Discussions on suicide valuable for community

Columbus got a wake-up call a year ago when two teenagers died around the opening of the new school year, prompting Bartholomew Consolidated School Corp. and mental health officials to quickly ramp up suicide-awareness efforts.

While the school district on the average has lost one student to suicide each year, the fact that two occurred so closely together was especially unsettling.

About 400 people attended the first large suicide-awareness program a year ago. Since that time, no additional suicides have been committed among students, which is good news.

However, too often suicides are surrounded in secrecy and not discussed openly. The need to have communitywide dialogue on suicide still exists as the number of suicide threats continues to rise. Data from the Bartholomew County Emergency Operations Center shows that the number of reported suicide contacts (threats, attempts with injury and suicides) has increased every year since 2010, climbing from 387 in 2014 to 405 last year. The 316 contacts reported through August of this year is on pace to exceed last year’s total.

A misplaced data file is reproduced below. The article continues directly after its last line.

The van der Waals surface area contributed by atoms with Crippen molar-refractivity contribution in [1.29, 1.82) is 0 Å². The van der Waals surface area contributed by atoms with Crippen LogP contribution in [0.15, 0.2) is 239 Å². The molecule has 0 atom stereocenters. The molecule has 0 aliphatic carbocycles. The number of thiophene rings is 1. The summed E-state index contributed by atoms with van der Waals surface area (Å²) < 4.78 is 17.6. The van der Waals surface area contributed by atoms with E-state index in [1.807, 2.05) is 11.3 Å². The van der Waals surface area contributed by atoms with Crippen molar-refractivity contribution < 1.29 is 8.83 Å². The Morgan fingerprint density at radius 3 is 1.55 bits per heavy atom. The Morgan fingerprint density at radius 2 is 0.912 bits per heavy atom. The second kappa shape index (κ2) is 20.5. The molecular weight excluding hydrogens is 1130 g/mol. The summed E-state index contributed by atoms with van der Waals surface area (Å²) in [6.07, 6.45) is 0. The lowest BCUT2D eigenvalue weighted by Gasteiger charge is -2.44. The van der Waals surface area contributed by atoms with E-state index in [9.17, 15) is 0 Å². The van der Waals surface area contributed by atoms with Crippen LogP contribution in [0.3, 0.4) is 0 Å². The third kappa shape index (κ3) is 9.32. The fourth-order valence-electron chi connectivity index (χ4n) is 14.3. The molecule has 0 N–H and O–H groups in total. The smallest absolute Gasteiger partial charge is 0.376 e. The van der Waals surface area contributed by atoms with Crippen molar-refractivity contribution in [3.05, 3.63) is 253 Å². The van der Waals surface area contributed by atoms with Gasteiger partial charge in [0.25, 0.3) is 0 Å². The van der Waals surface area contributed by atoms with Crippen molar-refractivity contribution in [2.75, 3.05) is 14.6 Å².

Another important suicide awareness session was conducted Sept. 7 at Columbus North High School. About 100 people attended this valuable session, with parents and friends of students learning what they can do to help people they know who might be at risk for suicide.

The school district’s public efforts represent building blocks for continued programming, including training sessions scheduled locally on Oct. 26 and Dec. 8.

It’s important for more local residents to participate and become part of the solution — and help curb the troubling suicide trends that have been developing. We encourage the community dialogue to continue.